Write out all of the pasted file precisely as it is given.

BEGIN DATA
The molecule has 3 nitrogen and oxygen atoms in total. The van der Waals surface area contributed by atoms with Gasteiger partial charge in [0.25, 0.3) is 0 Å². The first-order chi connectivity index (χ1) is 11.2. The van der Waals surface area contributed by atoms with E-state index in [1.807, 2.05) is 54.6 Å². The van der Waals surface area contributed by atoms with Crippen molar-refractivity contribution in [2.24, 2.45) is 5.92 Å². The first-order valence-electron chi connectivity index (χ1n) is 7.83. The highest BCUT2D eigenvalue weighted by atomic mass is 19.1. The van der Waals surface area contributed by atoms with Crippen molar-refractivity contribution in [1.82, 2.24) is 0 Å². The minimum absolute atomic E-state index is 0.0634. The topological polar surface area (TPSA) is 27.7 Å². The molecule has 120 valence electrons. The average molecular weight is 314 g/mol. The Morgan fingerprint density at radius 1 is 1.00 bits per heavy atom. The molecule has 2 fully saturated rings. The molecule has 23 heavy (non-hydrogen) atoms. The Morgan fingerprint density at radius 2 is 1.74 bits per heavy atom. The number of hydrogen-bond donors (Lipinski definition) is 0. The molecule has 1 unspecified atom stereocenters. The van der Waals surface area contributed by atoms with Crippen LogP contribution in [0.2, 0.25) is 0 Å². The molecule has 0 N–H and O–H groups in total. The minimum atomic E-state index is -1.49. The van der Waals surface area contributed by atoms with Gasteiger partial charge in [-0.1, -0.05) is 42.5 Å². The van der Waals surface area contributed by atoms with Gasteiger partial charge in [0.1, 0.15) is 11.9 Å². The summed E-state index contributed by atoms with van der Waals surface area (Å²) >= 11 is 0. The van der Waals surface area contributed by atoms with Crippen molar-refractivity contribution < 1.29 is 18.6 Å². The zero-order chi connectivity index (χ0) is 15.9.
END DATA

The molecule has 3 nitrogen and oxygen atoms in total. The van der Waals surface area contributed by atoms with Gasteiger partial charge in [0.25, 0.3) is 0 Å². The first-order chi connectivity index (χ1) is 11.2. The van der Waals surface area contributed by atoms with E-state index in [1.807, 2.05) is 54.6 Å². The van der Waals surface area contributed by atoms with Crippen molar-refractivity contribution in [2.24, 2.45) is 5.92 Å². The first-order valence-electron chi connectivity index (χ1n) is 7.83. The highest BCUT2D eigenvalue weighted by atomic mass is 19.1. The van der Waals surface area contributed by atoms with Crippen molar-refractivity contribution in [1.82, 2.24) is 0 Å². The minimum absolute atomic E-state index is 0.0634. The topological polar surface area (TPSA) is 27.7 Å². The molecule has 120 valence electrons. The average molecular weight is 314 g/mol. The Morgan fingerprint density at radius 1 is 1.00 bits per heavy atom. The molecule has 2 fully saturated rings. The molecule has 23 heavy (non-hydrogen) atoms. The Morgan fingerprint density at radius 2 is 1.74 bits per heavy atom. The number of hydrogen-bond donors (Lipinski definition) is 0. The molecule has 1 unspecified atom stereocenters. The van der Waals surface area contributed by atoms with Crippen LogP contribution in [0.2, 0.25) is 0 Å². The molecule has 0 N–H and O–H groups in total. The minimum atomic E-state index is -1.49. The van der Waals surface area contributed by atoms with Gasteiger partial charge in [-0.1, -0.05) is 42.5 Å². The van der Waals surface area contributed by atoms with Gasteiger partial charge in [0.1, 0.15) is 11.9 Å². The summed E-state index contributed by atoms with van der Waals surface area (Å²) >= 11 is 0. The van der Waals surface area contributed by atoms with Crippen molar-refractivity contribution < 1.29 is 18.6 Å². The zero-order chi connectivity index (χ0) is 15.9.